Improving Health and Safety for Refinery Workers and Local Residents Near Facilities

Funded by the National Institute of Environmental Health Sciences, LOSH launched “Safe Workers Safe Communities” in July 2015, a new initiative to improve health and safety for refinery workers and residents living adjacent to refineries, ports, and chemical facilities in Southern California.

The Chevron Richmond oil refinery fire in August, 2012, and an explosion at the ExxonMobil refinery in Torrance in February, 2015, brought media and government attention to the potential impact of hazmat emergencies on surrounding communities. The incidents also tapped into more longstanding concerns among residents living near refineries and chemical facilities in both Northern and Southern California about the health consequences of cumulative exposures to ongoing emissions.

LOSH is working with the UC Berkeley Labor Occupational Health Program (LOHP) to target training to refinery workers and residents near large refinery facilities in the communities of Richmond, Wilmington, and Carson. Training focuses on the refining process, the potential hazards refineries pose to both workers and residents, and the importance of emergency preparedness and information exchange. The training has also addressed the role participants can play in recent statewide initiatives to update OSHA and EPA standards to improve process safety and emergency response plans.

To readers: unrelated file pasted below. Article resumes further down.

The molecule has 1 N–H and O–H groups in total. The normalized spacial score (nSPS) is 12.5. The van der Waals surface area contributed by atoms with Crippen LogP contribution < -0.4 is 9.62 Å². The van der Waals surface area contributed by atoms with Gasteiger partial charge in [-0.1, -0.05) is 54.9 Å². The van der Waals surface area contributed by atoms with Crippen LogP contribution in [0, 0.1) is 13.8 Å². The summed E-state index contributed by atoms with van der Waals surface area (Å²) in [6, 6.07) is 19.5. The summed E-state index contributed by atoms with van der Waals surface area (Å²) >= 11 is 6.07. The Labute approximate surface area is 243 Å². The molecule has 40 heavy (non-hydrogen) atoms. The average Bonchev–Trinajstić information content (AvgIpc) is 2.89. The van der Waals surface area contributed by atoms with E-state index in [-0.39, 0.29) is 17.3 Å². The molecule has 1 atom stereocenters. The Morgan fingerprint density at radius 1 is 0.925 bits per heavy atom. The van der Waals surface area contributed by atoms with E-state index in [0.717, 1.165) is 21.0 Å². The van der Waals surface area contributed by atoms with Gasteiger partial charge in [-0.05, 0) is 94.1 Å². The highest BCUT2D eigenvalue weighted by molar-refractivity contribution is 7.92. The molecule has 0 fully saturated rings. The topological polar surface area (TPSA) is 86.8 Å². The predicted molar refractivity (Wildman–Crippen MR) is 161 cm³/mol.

Partners under the Safe Worker Safe Communities initiative in Southern California include the United Steelworkers and Communities for a Better Environment.

Through these efforts, LOSH has created a pilot curriculum to empower refinery workers, community members, and leaders from environmental justice organizations to work together towards creating a healthier and safer refinery climate. The curriculum aims to become an example of how California can lead the nation in best practices to improve refinery safety.